Baroness Catherine Ashton, the European Union’s High Representative, is facing a mountain of a job and a rockfall of criticism across Europe after her first 100 days. But most of the negativity is a matter of Brussels gossip, bruised little egos and out-dated thinking about international politics. Ashton has got things more right than her critics. Rightly, she is focused on the long game rather than short-term headlines (which some journalists find impossible to forgive and others equally impossible to understand). Continue reading
Copenhagen is a city where people like to party. Coming into December, the city was all dressed up for a climate party with posters of green exhortation everywhere and different official and unofficial events laid on. But in the end as everybody knows, the climate conference was no party. Yet there is this terrible sense of hangover around. Political leaders, delegates, activists and journalists have reeled away from the site and the recriminations have started about who just behaved badly and who actually threw up.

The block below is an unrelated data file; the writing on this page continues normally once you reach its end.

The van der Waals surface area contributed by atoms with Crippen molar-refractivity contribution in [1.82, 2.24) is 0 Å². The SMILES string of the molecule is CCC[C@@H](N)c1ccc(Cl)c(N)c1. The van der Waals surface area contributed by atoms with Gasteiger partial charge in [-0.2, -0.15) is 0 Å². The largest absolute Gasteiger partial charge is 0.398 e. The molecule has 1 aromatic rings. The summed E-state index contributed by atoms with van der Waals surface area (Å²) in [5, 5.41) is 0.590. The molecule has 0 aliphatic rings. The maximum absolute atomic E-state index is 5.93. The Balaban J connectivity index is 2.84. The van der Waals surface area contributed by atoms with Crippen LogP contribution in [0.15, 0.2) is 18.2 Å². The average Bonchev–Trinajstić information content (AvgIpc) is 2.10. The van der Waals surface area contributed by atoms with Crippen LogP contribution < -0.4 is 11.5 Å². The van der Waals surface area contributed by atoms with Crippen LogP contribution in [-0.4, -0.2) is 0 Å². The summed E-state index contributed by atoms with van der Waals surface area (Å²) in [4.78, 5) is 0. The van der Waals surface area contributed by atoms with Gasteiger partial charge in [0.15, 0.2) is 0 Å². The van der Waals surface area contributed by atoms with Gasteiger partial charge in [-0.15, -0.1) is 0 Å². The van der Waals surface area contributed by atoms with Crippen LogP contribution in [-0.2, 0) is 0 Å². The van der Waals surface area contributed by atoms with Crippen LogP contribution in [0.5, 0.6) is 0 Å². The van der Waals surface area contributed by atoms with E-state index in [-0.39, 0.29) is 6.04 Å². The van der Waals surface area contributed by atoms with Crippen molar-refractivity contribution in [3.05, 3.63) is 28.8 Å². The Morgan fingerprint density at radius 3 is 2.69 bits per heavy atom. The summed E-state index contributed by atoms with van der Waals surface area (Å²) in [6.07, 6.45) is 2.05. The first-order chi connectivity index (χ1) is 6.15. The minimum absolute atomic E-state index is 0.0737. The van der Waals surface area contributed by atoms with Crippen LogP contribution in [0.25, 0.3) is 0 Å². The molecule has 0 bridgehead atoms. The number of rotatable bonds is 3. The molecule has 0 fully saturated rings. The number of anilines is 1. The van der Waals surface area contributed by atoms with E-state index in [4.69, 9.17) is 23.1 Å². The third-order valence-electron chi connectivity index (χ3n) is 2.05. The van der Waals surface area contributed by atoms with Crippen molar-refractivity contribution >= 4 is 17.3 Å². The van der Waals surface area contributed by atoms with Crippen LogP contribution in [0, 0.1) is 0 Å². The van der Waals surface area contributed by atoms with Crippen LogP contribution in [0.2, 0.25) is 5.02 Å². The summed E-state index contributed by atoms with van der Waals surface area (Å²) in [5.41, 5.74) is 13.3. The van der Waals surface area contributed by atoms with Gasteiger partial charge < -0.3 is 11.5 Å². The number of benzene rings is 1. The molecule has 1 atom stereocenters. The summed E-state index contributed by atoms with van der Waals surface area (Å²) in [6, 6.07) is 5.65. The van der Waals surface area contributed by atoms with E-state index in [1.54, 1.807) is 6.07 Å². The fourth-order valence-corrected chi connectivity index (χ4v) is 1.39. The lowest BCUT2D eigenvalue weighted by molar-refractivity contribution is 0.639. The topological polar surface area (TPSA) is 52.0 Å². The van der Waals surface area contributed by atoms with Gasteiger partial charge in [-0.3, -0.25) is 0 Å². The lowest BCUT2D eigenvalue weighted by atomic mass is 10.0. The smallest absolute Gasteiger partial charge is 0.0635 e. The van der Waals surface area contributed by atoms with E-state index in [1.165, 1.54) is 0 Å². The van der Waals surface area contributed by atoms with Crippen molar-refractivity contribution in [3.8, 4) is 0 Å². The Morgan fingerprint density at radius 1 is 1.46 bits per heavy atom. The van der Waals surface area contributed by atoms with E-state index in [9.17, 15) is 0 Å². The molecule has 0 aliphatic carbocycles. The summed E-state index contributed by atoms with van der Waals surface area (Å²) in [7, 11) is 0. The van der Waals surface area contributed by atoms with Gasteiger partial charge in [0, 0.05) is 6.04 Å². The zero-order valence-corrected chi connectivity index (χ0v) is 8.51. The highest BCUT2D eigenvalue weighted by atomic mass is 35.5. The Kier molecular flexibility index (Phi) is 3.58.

Around the city there were also some particularly crude advertisements using sex to sell booze with the slogan, “Party now, Apologize later.” But that’s another way the conference was not like a party. No-one has apologised. Even though the city encouraged them. One set of posters that went up well before the conference showed world leaders in 2020 apologizing for having failed in Copenhagen in 2009: ageing Obamas, Merkels, Browns et al look down and acknowledge their fault. But there have been no apologies. Instead they have passed the blame.
Let’s try something different. Instead of blame and apology let’s take some time to discuss results, reasons and response. It’s a lengthy discussion that must start now because it’s already time to shake off that hangover. Continue reading